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Trafalgar Square in the aftermath
Trafalgar Square in the aftermath
March in October

Trumping Through London

On Friday I went for a walk through central London with a couple of hundred thousand of my closest friends.

The march was due to start at 2pm from Portland Place. I was a little late. I went straight to Oxford Circus. I came out of the tube station and just stood and watched the people walking down Regent Street. It was amazing, and seemed endless. Then I saw these two with great signs:

Anti-Trump protestors with signs: 'If Adolph (sic) Hitler flew in today... They'd send a limousine anyway'; and 'Bloody Trump, combing over hair, taking our tax money.'

A Clash quote and a bad pun? Count me in.

I walked down the pavement alongside the march for a bit, taking more photos.

Anti-Trump protestors, London, July 2018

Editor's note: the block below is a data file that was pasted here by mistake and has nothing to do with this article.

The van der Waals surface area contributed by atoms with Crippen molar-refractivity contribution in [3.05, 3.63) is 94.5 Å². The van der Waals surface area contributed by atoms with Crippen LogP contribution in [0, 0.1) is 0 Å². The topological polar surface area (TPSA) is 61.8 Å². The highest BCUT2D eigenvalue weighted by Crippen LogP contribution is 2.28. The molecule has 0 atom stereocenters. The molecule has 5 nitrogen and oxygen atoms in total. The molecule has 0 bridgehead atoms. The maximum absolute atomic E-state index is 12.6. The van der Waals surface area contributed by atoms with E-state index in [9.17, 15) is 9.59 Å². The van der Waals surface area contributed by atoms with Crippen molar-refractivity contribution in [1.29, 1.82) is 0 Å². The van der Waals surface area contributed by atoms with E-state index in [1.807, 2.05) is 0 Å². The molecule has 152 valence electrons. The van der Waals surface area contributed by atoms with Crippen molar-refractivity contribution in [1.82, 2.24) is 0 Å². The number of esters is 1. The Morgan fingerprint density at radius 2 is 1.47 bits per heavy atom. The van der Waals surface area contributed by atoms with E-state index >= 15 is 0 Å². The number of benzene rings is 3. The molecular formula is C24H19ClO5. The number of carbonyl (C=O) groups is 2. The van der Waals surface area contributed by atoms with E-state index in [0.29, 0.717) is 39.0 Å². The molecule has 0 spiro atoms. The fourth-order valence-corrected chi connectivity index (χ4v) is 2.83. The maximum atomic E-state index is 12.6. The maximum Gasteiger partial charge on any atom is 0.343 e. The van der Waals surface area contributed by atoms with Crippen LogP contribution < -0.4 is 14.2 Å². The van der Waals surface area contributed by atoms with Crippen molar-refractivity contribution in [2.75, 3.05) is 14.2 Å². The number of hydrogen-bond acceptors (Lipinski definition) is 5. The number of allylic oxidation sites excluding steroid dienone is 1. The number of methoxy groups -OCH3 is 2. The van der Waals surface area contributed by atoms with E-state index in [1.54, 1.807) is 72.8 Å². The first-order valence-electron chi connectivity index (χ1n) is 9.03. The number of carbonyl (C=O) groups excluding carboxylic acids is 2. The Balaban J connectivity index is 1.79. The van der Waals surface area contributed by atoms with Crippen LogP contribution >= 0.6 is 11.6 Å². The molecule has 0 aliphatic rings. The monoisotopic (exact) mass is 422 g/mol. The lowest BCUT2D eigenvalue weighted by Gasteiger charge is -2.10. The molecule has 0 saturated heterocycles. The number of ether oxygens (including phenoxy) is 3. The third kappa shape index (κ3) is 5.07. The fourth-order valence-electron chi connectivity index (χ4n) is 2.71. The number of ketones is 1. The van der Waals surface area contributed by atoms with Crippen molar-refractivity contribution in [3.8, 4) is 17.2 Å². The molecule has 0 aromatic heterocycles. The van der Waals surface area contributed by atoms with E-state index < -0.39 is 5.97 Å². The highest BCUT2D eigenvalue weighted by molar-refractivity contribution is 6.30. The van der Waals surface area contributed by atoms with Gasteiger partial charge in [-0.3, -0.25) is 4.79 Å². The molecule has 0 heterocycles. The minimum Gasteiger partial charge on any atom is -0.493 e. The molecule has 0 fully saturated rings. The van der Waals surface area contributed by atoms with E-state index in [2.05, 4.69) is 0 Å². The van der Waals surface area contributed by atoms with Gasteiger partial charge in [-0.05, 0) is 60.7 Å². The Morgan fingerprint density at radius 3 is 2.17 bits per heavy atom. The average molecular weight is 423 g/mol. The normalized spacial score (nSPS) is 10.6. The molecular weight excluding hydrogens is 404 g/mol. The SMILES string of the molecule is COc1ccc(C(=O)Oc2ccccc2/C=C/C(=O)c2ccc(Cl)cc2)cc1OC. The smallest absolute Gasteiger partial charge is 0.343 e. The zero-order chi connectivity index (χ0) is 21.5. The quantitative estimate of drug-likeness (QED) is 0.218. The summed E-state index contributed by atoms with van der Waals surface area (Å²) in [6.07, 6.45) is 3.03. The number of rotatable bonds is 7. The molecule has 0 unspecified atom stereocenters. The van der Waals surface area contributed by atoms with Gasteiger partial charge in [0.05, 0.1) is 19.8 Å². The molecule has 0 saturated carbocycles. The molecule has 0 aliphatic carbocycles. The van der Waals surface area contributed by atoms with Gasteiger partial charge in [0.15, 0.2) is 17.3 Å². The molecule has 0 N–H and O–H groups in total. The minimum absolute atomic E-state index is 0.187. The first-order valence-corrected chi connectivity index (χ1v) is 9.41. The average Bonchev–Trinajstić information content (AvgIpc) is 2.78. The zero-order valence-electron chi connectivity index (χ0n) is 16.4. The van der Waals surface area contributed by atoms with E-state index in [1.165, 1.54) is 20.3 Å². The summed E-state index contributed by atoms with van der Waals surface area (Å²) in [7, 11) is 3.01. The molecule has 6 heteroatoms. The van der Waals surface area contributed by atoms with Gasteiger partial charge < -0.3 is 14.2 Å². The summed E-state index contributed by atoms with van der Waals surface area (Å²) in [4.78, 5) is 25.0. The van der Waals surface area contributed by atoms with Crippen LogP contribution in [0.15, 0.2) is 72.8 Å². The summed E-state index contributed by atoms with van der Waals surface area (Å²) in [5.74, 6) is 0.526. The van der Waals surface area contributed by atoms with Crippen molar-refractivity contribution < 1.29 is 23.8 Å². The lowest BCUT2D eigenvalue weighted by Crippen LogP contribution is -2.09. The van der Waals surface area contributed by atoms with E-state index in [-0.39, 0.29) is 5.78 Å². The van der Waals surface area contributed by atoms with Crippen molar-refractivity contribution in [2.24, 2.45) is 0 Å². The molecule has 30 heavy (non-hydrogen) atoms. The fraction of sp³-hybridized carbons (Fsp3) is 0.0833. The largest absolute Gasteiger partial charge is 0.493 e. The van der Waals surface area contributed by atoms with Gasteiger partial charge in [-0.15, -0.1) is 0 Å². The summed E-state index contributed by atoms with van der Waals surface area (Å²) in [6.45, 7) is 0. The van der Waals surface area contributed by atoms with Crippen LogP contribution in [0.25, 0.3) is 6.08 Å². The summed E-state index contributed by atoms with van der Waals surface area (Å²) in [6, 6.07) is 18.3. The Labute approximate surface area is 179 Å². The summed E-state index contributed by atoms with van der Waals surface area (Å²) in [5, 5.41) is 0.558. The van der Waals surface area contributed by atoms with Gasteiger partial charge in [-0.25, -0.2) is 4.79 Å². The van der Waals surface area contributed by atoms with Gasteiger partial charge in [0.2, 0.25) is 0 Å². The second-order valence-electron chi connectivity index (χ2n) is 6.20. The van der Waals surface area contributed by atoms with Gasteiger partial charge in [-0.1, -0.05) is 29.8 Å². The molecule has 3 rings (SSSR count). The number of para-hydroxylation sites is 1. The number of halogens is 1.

Anti-Trump protestors, London, July 2018

Before long we got to Trafalgar Square.

Anti-Trump protestors in Trafalgar Square, London, July 2018

Anti-Trump protestors, Trafalgar Square, London, July 2018

There were many speakers and a few musicians. Len McCluskey told us that the police had estimated the crowd was over 250,000, which was surprising, since they tend to underestimate. Anyway, if so, it was the biggest since the Iraq war demo. More amusingly, we were a bigger crowd than at Trump’s inauguration.

That said, I looked around and it didn’t feel that crowded. I’ve seen the O2 full, and I would guess that there were a similar 20,000 in the square.

But it turned out when I left that there were many, many people in the streets around the square. I guess they didn’t want to push forward because the square looked full. I’m quite glad about that.

The atmosphere was fantastic all day. The police presence was pleasingly low (or at least low-key), despite the stories of leave being cancelled and people drafted in from all over the country.

Did it do any good? Probably not, in the sense that it won’t have any direct effect on Trump. But it made a lot of people feel good, and it showed the world that we care.

Trumping Through London

Mouse Takes Fox

The news that Murdoch plans to sell 21st Century Fox and Sky TV to Disney is interesting for how it will reshape the media landscape. But it’s good from my point of view for a number of reasons, some relatively trivial and to do with content consumption; and one big.